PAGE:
Children and Death

Children of different ages have varied understandings of death. The concept of death consists of three main components: irreversibility, nonfunctionality and universality. Children have to grasp each idea before they can fully comprehend the notion of death. The majority of children understand all three components by age 7.

Irreversibility means that a dead person cannot become alive again. This perception is distinct from religious or spiritual ideas of an afterlife or of a soul continuing to survive. Nonfunctionality means that all life functions stop with death. Universality refers to the inevitability of death for all living creatures.

Before young children accept the irreversibility of death, they often view death as reversible. They express the belief that medical intervention, eating, magic, praying or wishful thinking can bring people back to life. In their minds, death is like sleep or sickness, from which one can awaken or recover. In the stage before they acknowledge the nonfunctionality of death, many young children think that dead people can feel or breathe. They recognize that the dead lack some functional capacities but think they retain other functions. Prior to understanding the universality of death, young children believe that special classes of people are exempt from death, or that they can take actions to prevent death. They appear to believe that others will die before they accept that they themselves will die.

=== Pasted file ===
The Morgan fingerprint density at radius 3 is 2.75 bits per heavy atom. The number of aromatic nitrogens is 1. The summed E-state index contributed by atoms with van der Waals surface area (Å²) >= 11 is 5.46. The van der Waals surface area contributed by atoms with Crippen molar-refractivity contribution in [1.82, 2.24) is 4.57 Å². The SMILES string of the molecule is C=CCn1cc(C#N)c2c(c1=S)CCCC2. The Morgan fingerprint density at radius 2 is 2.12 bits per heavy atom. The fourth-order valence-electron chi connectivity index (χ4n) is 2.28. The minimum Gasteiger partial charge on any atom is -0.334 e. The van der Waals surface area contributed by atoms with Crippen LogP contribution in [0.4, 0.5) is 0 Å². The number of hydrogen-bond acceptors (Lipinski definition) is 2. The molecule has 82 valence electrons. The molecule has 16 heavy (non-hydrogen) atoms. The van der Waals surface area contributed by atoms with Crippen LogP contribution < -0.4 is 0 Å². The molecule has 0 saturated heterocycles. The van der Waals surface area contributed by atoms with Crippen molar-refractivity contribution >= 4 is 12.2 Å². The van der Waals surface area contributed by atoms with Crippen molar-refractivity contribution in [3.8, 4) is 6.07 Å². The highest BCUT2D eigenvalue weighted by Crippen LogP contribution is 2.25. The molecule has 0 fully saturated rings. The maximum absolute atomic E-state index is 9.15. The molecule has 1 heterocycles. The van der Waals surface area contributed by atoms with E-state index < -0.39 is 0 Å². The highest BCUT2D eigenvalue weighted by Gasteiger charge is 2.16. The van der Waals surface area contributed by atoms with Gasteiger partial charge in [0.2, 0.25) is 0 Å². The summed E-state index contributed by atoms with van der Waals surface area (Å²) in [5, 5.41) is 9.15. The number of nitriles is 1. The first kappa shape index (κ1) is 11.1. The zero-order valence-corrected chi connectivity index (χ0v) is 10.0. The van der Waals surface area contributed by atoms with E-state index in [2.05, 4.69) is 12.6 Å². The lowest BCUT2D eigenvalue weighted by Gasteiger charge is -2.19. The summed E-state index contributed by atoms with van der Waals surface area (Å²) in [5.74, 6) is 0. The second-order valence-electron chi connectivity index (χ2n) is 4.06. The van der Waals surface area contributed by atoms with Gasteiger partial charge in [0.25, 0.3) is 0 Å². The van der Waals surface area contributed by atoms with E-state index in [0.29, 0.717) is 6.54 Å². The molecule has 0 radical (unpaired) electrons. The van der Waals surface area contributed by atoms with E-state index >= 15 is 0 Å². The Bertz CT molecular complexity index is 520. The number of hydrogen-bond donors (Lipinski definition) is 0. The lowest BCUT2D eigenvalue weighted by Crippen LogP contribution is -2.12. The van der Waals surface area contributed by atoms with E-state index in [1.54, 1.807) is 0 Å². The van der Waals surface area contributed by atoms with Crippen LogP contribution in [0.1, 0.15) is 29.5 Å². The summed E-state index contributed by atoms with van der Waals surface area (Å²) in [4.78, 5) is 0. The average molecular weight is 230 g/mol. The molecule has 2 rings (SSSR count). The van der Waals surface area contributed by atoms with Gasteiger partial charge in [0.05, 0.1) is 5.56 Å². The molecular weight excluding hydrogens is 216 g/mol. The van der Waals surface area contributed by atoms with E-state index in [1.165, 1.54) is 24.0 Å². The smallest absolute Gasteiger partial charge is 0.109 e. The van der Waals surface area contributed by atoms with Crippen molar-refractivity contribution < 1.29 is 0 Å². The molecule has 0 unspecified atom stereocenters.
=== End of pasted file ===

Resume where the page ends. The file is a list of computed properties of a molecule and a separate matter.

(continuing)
Parents and caregivers of children who have experienced a family death can take steps to help the children cope. At each stage, children react differently to death, and different methods of support are called for.

From newborn to age 3, children cannot understand death. However, they can sense that someone important is missing and are aware of emotions such as sadness or anxiety within the home. Babies absorb the emotions of others around them. They may respond with signs of irritability, as well as changes in eating, crying and elimination. Caregivers should provide verbal and physical affection and reassurance and maintain everyday routines and structure.

Preschool-aged children, from ages 3 to 6, think death is reversible or temporary. They think the dead person has gone to the store or to work and will soon return. Magical thinking is common at this age, and preschool-aged children might think their words, actions or thoughts have caused the death or can bring back the dead. They are emotional creatures who are affected by a parent's emotional state and act out feelings that they have trouble verbalizing.

Preschoolers who have lost loved ones might display regressive behaviors such as bed-wetting and thumb-sucking. They might have increased aggression in their play, or they might simply escape into play. They can have somatic symptoms, complaining of stomachaches and headaches. Asking the same questions repeatedly is a common method of trying to comprehend the loss.